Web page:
Innovation vs. Entrepreneurship (The Difference)

I love researching and learning about startup businesses, and when I began attending UMaine I heard about a new program called Innovation Engineering. The tagline for the program centered around developing “Meaningfully unique ideas” and the curriculum is straight from UMaine alumni Doug Hall, founder of the Eureka Ranch. As I began attending classes, I quickly realized that Innovation is much different that Entrepreneurship. It’s my belief that everyone can be an Innovator, yet Entrepreneurs are scarce. Let me explain.


Remember that great idea you had? The idea that you “could make millions” off? Put simply, Innovation is centered around creating new ideas. According to the Dictionary, Innovation is:

Innovation focuses on the process, utilizing tools like Mind Mapping, Triz Problem Solving,  and PO Lateral Thinking to create new “out of the box” ideas. These can be used everywhere – many businesses are looking for ways to increase productivity or create a new product to gain a competitive advantage. Innovation is extremely important for many large brands – take a look:


Entrepreneurs are generally referred to by the public as “crazy people who start a business.” According to the Dictionary, Entrepreneurs are:

A person who organizes and operates a business or businesses, taking on financial risk to do so.

The word “entrepreneur” has a variety of definitions – to some, an entrepreneur is a small business owner. To others, an entrepreneur is associated with Steve Jobs, or Mark Zuckerberg; an individual who is changing the way we live our life.

What’s the Difference?

Innovation creates change, but this can be outside the realm of entrepreneurship. I could innovate and cause a change to society (as Ray from the comments points out), but that has nothing to do with starting or growing a business.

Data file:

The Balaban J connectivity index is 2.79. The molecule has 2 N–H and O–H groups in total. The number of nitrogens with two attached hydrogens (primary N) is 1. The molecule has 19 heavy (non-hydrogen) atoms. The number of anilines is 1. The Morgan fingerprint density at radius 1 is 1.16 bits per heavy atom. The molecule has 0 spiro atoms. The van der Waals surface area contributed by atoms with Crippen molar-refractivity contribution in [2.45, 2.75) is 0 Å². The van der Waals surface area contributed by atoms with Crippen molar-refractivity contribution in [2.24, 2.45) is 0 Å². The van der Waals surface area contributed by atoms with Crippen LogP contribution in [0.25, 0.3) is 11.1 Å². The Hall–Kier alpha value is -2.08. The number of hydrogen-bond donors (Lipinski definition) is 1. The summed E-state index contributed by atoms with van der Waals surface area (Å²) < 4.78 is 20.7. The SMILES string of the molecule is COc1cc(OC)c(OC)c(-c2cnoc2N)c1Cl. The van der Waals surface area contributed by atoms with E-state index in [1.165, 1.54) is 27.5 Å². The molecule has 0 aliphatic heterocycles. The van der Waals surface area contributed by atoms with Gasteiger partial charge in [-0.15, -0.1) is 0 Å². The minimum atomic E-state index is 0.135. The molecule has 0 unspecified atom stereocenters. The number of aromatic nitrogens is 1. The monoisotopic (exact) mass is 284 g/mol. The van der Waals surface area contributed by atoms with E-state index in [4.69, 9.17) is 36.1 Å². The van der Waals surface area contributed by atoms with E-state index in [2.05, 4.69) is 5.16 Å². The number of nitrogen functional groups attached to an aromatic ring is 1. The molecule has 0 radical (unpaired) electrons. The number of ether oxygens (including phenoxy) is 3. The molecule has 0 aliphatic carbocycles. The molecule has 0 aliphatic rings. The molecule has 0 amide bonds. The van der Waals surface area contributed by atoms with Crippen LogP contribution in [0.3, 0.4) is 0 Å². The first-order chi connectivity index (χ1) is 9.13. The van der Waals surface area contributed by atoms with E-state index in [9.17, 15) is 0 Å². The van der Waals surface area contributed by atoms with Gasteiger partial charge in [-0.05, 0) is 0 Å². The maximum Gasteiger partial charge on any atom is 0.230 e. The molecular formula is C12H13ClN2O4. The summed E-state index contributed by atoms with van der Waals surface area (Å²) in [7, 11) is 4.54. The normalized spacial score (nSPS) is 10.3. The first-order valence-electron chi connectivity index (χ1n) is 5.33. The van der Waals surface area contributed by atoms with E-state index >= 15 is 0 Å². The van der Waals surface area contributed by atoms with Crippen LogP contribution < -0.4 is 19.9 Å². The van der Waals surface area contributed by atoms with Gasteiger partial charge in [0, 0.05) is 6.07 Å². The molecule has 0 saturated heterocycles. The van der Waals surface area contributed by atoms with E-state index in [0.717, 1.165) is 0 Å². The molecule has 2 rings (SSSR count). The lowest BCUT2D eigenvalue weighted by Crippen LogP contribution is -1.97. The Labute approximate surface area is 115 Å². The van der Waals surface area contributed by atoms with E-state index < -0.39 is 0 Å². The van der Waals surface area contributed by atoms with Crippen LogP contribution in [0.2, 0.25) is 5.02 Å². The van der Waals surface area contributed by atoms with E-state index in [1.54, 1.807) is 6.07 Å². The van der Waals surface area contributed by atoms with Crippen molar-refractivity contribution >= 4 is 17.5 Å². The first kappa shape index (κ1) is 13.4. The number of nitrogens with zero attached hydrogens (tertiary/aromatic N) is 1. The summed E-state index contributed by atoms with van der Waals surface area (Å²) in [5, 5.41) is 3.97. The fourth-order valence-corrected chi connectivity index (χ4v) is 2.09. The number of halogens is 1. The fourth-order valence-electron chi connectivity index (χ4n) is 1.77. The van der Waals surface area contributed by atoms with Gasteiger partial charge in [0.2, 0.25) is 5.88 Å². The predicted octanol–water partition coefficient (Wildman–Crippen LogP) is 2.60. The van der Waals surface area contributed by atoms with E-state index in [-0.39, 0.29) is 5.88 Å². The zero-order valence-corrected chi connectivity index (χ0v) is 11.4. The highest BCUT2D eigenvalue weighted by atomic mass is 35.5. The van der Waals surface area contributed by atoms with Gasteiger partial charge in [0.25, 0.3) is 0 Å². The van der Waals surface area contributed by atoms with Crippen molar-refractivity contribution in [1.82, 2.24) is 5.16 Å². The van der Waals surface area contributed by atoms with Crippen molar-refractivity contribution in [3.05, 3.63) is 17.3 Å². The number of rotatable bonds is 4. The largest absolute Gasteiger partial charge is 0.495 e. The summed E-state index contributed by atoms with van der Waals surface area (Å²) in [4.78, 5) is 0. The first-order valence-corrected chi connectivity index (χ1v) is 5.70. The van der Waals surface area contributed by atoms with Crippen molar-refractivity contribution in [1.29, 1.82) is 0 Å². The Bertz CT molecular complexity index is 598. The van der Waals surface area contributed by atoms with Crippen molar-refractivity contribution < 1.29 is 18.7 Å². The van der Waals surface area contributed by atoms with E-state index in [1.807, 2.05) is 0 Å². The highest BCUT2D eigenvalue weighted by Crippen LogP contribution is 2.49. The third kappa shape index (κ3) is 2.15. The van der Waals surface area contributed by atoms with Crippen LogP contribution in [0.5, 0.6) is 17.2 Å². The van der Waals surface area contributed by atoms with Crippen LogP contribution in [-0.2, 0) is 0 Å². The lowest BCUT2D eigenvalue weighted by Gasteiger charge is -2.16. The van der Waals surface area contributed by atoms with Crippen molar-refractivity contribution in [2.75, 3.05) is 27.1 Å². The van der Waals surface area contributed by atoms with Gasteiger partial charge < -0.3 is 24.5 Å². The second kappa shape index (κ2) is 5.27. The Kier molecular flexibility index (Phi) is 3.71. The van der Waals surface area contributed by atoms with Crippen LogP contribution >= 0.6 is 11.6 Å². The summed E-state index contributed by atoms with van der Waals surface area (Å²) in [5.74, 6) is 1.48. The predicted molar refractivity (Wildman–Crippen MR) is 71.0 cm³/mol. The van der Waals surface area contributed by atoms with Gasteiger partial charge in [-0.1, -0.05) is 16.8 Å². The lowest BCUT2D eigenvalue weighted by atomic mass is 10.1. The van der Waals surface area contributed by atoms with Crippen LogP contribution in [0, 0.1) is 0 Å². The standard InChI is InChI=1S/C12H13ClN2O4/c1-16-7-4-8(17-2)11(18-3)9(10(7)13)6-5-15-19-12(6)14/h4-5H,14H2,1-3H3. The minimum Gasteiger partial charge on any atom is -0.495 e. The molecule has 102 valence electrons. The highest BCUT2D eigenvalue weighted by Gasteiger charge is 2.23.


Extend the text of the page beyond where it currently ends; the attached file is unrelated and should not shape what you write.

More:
I understand that there is overlap between innovation and entrepreneurship, and some people possess qualities to do both, but there is a major difference between innovation and entrepreneurship. It’s important to recognize this distinction.

Delia Smith of Greenfield Ventures says, “If innovation is the creation of new capacities for wealth creation, entrepreneurship is the exploitation of these capacities.”

  • Ray

    “Imagine you have a great idea – an idea that will make tons of cash. You then create the product, and attempt to sell it, only to be shut down. What do you do? What went wrong?

    It’s simple. You are an innovator, not an entrepreneur.”


    No, you would not be an innovator.

    The phrase “an innovation” refers to a completed change in a system, such as a business, society, or something else. “Innovation” is the process of making that change happen, which indeed requires idea generation but also includes much more than that.

    “To innovate,” or to actively create change in a system, requires that the change must be IMPLEMENTED. It can’t just stay an idea. Thus, if you fail to implement your great idea – as is the case in your example – you have not innovated. You simply had a creative (i.e. innovative – but don’t let the misnomer adjective throw you off!) idea that went nowhere.

    A common misperception is that any person who generates a novel idea is an “innovator.” That is not the case unless the person successfully implements the idea, causing a change to a system.

    Your definition of entrepreneur is fine. Successful entrepreneurship is indeed one form of innovation that relates to business, but not all innovation involves entrepreneurship. For example, if someone started a social movement – a change to the system of society – that would be an example of innovation, but not entrepreneurship.

    • Luke Thomas

      Hey Ray, thanks for making this clarification. I wrote this article while in college, and the class was all about “innovating” but they trumpeted the class as starting a growing a business. I wrote this out of my frustration.

      I updated the article to reflect this distinction, if you have ideas on how I can improve this, please let me know.